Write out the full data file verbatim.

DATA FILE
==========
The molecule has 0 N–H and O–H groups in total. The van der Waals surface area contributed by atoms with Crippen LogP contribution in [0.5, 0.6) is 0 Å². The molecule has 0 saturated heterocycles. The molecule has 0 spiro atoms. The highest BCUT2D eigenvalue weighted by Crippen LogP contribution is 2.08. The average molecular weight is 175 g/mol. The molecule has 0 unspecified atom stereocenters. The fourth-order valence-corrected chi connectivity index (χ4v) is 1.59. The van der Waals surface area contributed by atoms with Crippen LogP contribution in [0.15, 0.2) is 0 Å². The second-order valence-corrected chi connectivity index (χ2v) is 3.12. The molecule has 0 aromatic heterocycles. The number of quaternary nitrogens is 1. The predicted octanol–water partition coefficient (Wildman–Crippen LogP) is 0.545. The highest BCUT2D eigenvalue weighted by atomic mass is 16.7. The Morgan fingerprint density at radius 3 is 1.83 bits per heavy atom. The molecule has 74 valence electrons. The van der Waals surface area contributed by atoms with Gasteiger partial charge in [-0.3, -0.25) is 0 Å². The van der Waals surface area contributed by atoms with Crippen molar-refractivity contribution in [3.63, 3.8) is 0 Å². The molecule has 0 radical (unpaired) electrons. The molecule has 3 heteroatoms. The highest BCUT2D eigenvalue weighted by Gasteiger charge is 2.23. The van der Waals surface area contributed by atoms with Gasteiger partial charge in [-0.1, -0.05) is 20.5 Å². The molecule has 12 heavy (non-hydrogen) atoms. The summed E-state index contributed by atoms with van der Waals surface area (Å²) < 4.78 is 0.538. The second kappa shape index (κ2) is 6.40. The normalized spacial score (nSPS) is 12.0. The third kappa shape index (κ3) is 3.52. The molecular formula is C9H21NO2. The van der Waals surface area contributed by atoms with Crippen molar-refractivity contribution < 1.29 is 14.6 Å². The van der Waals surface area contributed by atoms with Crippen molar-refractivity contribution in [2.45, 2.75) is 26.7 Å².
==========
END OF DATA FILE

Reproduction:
The molecule has 0 N–H and O–H groups in total. The van der Waals surface area contributed by atoms with Crippen LogP contribution in [0.5, 0.6) is 0 Å². The molecule has 0 saturated heterocycles. The molecule has 0 spiro atoms. The highest BCUT2D eigenvalue weighted by Crippen LogP contribution is 2.08. The average molecular weight is 175 g/mol. The molecule has 0 unspecified atom stereocenters. The fourth-order valence-corrected chi connectivity index (χ4v) is 1.59. The van der Waals surface area contributed by atoms with Crippen LogP contribution in [0.15, 0.2) is 0 Å². The second-order valence-corrected chi connectivity index (χ2v) is 3.12. The molecule has 0 aromatic heterocycles. The number of quaternary nitrogens is 1. The predicted octanol–water partition coefficient (Wildman–Crippen LogP) is 0.545. The highest BCUT2D eigenvalue weighted by atomic mass is 16.7. The Morgan fingerprint density at radius 3 is 1.83 bits per heavy atom. The molecule has 74 valence electrons. The van der Waals surface area contributed by atoms with Gasteiger partial charge in [-0.3, -0.25) is 0 Å². The van der Waals surface area contributed by atoms with Crippen molar-refractivity contribution in [3.63, 3.8) is 0 Å². The molecule has 0 radical (unpaired) electrons. The molecule has 3 heteroatoms. The highest BCUT2D eigenvalue weighted by Gasteiger charge is 2.23. The van der Waals surface area contributed by atoms with Gasteiger partial charge in [-0.1, -0.05) is 20.5 Å². The molecule has 12 heavy (non-hydrogen) atoms. The summed E-state index contributed by atoms with van der Waals surface area (Å²) < 4.78 is 0.538. The second kappa shape index (κ2) is 6.40. The normalized spacial score (nSPS) is 12.0. The third kappa shape index (κ3) is 3.52. The molecular formula is C9H21NO2. The van der Waals surface area contributed by atoms with Crippen molar-refractivity contribution < 1.29 is 14.6 Å². The van der Waals surface area contributed by atoms with Crippen molar-refractivity contribution in [2.45, 2.75) is 26.7 Å².